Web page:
October 24, 2011 | last updated June 4, 2012 12:18 pm

NRG CEO: Natural gas not long-term energy fix | Future lies in distributed generation through widespread use of solar panels, expert predicts

NRG Energy CEO David Crane at the Oct. 6 ceremony celebrating the opening of the 200-megawatt GenConn natural gas plant in Middletown.

Natural gas will not be the long-term answer for Connecticut or America's energy future, according to the chief executive of one of the nation's leading energy companies.

David Crane — president and CEO of New Jersey-based NRG Energy, Inc. — said at the opening of his company's newest natural gas generating plant in Middletown recently that the solution to the state and the country's cost, dependency and environmental concerns lays beyond natural gas.

"Natural gas is great; environmentally, it is the best short-term solution," Crane said.

America's long-term energy future lies with both large- and small-scale solar and wind generation, especially solar, backed up by baseload and peaker power plants using a variety of fuels, Crane said. The bulk of that back-up fuel source was supposed to be nuclear power, he said, but after the Japanese nuclear disaster in March, the regulatory burdens make expanded nuclear nearly impossible.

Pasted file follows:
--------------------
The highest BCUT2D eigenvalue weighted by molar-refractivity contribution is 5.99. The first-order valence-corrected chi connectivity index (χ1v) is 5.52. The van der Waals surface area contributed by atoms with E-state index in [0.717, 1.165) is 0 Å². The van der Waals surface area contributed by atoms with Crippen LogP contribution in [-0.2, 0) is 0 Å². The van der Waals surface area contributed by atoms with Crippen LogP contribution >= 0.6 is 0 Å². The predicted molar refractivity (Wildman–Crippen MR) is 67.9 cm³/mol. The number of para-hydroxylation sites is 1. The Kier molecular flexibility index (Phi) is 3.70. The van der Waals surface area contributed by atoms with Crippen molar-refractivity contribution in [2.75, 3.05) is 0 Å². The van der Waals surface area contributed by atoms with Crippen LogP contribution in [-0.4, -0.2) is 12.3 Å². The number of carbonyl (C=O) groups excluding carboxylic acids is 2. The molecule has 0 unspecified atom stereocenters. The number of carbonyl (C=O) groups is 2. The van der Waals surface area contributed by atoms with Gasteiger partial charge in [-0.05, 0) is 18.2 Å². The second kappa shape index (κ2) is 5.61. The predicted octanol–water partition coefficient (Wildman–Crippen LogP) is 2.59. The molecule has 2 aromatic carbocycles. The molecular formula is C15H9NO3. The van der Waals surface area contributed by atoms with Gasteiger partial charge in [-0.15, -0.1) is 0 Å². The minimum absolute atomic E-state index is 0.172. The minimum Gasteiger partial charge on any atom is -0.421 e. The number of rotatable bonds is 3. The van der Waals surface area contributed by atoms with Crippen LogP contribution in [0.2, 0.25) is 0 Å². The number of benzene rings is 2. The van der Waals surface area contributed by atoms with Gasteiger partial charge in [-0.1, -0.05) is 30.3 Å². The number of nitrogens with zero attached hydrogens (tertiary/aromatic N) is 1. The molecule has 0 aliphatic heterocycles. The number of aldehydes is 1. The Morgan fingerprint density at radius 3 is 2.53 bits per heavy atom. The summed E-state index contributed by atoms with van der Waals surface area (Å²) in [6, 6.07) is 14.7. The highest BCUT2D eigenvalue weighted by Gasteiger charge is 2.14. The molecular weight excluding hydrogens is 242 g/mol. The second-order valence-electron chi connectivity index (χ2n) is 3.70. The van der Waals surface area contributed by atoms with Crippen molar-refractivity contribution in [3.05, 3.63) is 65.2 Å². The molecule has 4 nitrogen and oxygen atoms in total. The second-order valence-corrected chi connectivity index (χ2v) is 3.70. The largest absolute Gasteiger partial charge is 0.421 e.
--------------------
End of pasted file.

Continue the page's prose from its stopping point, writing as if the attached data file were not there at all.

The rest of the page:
With expanded nuclear out of the picture, natural gas is the best solution for now, Crane said. Large quantities of natural gas are starting to be harvested out of shale rock in the Midwest and Texas, causing prices to drop and decreasing the country's dependency on foreign fuel supplies.

Natural gas also emits 30 percent less greenhouse gas than petroleum and 45 percent less than coal, helping the country achieve environmental goals of clean air. The domestic supplies are estimated at 100 years, although limited data makes projections difficult to make.

Connecticut has made a big push for expanded use of natural gas in the state: 30 percent of Connecticut's total electricity generating capacity comes from natural gas, and 90 percent of the proposed new electricity generation in the state will come from natural gas, according to regional grid administrator ISO New England.

Three of the newest Connecticut power plants to come online use natural gas. The 200 megawatts at the GenConn Middletown Station where Crane was on Oct. 7 uses natural gas, as does the 200-megawatt GenConn Devon Station in Milford. Both stations are peaker plants, meaning they only come online when demand for electricity is high.